Garrison Keillor brings his solo show to Peekskill NY. Be prepared to laugh and sing along as you celebrate all that unite us.
Grand Junction, CO
Garrison Keillor brings his solo show to Grand Junction, CO. Be prepared to laugh and sing along as you celebrate all that unites us.
Beaver Creek, CO
Garrison Keillor brings his solo show to Beaver Creek, CO. Be prepared to laugh and sing along as you celebrate all that unites us.
Garrison Keillor brings his solo show to Parker, CO. Be prepared to laugh and sing along as you celebrate all that unites us.
“Garrison Keillor at 80” with special guests Heather Masse and Richard Dworsky comes to Omaha, NE for a show filled with stories, music, sing-along all focusing on the topic of CHEERFULNESS.
I left the snowy paradise of Minnesota Saturday and flew to sodden L.A. where heavy rains are making hillsides slide into the canyons and arroyos, which is not a problem on the prairie thanks to our canyonlessness. The land does not slide on the plains unless you are very very drunk and then you go to a Unitarian church basement every Tuesday night and talk with your fellow AA members about your emotionally distant father who drove you to drink.
Most Minnesota fathers are distant emotionally and many others are physically distant, those who divorced your mom and married Bambi the cocktail waitress based on an emotion that took him and her to the mobile home park near Miami where he now sits and drinks. I am emotionally distant except sometimes in church or when I eat a toasted sesame bagel or when my sweetie walks into the room and sits on my lap. She is not emotionally distant at all. She married into my family of crusty evangelicals and when they reach for her hand to shake it she throws her arms around them, and as a result their puritan principles are sliding like a hillside. Which brings me back to L.A.
I earn my living these days as an affirmative speaker. People could go hear a lecture on the coming water shortage in the Southwest or they could go hear stand-up comedy about bad boyfriends and Kevin McCarthy or come hear me tell you that life is pretty good and could be worse but even if bad things happen there is a great deal of kindness in the world, even in places you’d never expect it, such as Texas and Florida.
It all comes down to plumbing and electricity. If water comes out of the tap and the toilet flushes and the coffeemaker lights up when you press “Brew,” you’re pretty much okay. A half-million executive directors could disappear and nobody’d notice but if you can’t reach the plumber, you’re sunk in despair.
The news media are in the business of merchandising Worst Case Scenarios. But then so was Shakespeare. When you go to see “Macbeth” or “King Lear” you don’t expect them to sit down and work out amicable solutions. Hamlet is even crazier than Ophelia and no pharmaceuticals are going to help them. I’ve seen “Hamlet” twice and don’t need to see it ever again.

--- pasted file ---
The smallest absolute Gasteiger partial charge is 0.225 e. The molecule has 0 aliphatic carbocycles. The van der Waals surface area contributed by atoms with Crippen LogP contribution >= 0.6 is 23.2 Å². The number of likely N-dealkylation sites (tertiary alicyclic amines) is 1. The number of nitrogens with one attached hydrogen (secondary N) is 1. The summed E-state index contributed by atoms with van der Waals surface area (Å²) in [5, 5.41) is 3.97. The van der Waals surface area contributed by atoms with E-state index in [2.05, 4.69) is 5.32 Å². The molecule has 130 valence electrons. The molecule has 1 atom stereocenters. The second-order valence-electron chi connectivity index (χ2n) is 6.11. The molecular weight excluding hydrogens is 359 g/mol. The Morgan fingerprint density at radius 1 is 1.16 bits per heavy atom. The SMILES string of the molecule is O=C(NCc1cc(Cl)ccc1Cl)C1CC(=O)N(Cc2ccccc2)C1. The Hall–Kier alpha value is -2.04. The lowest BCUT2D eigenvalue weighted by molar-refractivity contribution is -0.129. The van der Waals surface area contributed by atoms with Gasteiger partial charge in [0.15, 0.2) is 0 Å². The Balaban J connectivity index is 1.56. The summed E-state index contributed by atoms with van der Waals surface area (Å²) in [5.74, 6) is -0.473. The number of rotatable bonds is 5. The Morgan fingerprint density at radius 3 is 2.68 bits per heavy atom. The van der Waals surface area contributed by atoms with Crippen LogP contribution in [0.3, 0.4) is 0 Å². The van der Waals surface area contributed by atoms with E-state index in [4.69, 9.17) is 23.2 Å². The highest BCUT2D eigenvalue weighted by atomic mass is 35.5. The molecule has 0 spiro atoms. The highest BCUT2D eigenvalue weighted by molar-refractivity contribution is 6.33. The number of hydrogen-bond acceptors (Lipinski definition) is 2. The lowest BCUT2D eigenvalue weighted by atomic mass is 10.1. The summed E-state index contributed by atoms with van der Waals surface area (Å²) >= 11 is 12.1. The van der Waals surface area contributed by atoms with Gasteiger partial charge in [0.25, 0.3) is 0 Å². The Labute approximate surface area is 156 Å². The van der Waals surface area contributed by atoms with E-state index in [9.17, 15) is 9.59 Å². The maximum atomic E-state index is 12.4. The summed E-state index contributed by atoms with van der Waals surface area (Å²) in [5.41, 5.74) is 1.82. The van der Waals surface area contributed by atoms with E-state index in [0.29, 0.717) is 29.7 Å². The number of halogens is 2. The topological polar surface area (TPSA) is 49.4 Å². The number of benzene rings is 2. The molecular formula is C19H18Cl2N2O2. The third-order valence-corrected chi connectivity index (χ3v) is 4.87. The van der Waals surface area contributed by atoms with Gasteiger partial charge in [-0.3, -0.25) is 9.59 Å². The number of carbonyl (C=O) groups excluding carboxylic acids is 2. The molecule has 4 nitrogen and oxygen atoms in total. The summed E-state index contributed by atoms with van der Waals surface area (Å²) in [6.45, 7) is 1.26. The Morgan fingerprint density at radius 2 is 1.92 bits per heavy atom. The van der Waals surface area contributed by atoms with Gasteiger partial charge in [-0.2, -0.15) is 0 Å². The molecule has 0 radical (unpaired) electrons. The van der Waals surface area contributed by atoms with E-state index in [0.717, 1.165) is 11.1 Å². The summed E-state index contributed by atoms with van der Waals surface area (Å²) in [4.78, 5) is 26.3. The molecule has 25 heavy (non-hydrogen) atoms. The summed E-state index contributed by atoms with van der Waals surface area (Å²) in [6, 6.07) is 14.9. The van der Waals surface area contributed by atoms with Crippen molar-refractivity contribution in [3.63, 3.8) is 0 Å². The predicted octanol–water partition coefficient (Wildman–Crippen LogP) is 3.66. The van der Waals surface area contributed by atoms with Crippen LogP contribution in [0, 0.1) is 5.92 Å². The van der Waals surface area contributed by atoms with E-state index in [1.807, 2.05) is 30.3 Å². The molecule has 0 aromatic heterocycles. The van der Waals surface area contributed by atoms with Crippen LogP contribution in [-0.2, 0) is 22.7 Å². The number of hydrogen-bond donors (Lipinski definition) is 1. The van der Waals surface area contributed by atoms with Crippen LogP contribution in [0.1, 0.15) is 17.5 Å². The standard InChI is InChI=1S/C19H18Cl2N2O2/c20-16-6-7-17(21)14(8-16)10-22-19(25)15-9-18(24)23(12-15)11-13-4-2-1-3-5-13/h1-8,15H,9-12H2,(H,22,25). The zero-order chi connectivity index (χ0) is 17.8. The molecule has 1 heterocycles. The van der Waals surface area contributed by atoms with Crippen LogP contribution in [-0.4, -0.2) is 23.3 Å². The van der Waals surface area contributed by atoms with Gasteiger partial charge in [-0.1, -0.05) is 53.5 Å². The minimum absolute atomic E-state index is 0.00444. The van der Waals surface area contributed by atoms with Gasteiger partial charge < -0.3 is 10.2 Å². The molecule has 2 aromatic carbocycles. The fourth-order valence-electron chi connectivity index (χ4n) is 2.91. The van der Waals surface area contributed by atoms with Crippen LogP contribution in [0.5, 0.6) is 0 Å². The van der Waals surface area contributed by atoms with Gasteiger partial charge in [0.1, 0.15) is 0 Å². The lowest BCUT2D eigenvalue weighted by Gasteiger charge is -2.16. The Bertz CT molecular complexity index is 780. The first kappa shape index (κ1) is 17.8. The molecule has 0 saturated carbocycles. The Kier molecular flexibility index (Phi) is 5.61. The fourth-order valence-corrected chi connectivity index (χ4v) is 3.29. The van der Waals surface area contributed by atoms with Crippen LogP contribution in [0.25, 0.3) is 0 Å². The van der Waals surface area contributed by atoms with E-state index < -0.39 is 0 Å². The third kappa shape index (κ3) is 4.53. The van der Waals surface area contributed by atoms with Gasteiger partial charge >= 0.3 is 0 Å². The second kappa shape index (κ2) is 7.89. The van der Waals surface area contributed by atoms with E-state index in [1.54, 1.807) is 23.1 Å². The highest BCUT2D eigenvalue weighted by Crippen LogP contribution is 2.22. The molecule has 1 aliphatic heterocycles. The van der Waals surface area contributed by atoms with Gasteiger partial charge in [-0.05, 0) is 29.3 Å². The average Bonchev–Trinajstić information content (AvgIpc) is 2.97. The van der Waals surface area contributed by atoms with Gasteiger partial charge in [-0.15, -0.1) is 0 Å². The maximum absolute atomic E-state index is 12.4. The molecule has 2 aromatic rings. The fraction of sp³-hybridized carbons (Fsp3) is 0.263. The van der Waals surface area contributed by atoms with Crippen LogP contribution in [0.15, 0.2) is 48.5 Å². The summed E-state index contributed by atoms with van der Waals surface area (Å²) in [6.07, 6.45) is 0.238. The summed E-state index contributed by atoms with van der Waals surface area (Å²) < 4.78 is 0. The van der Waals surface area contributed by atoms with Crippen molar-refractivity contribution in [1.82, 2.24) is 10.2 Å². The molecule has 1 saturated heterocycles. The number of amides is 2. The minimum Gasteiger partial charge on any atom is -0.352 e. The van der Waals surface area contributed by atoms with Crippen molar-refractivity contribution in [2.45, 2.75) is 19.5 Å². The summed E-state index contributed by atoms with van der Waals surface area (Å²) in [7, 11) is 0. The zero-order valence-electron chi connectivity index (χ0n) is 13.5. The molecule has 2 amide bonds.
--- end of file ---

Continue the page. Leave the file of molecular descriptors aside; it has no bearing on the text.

When you get old, you’ve heard as much bad news as you need to know and now that mortality is tapping at your door, you should cheer up and spend your twilight years hanging out with people you really really like and eating food you love and spending your children’s inheritance on nice hotels and not Airbnbs with other people’s underwear under the bed. When the big coronary hits, you don’t want to be in seat 21D squeezed in between college sophomores, you want to be up in First Class where you’re more likely to find a cardiologist who can hit your chest with the heel of his hand in a way that startles the ventricles into pumping again.
Back when I went on the wagon in 2002, I told my sweetie that in twenty years I’d take up pinot noir again and maybe graduate to Armagnac but I’m not going to do it. I’ve been experiencing some short-term memory loss such as standing in the kitchen with a spatula in hand and forgetting what I was going to do with it. After a glass of pinot noir, I might forget what the thing in my hand is called, and it would be embarrassing to ask my wife, whose name is Jenny. I’ve already forgotten what a reflexive pronoun is and I couldn’t define “subjunctive mood” if you were to put a loaded .357 Magnum to my head, so I want to maintain my remaining memory.
The Magnum was the comic-strip detective Dick Tracy’s pistol back when I read the comics, but now I read the Times, which abjures comics in favor of long articles about drought in the Southwest.
I met some of my L.A. audience after the show, all of them overachievers, aware of the various crises we face, and probably nobody had told them for a long time that life is good and they seemed pleased to consider this. They thanked me. Good. It was my pleasure. Thank you.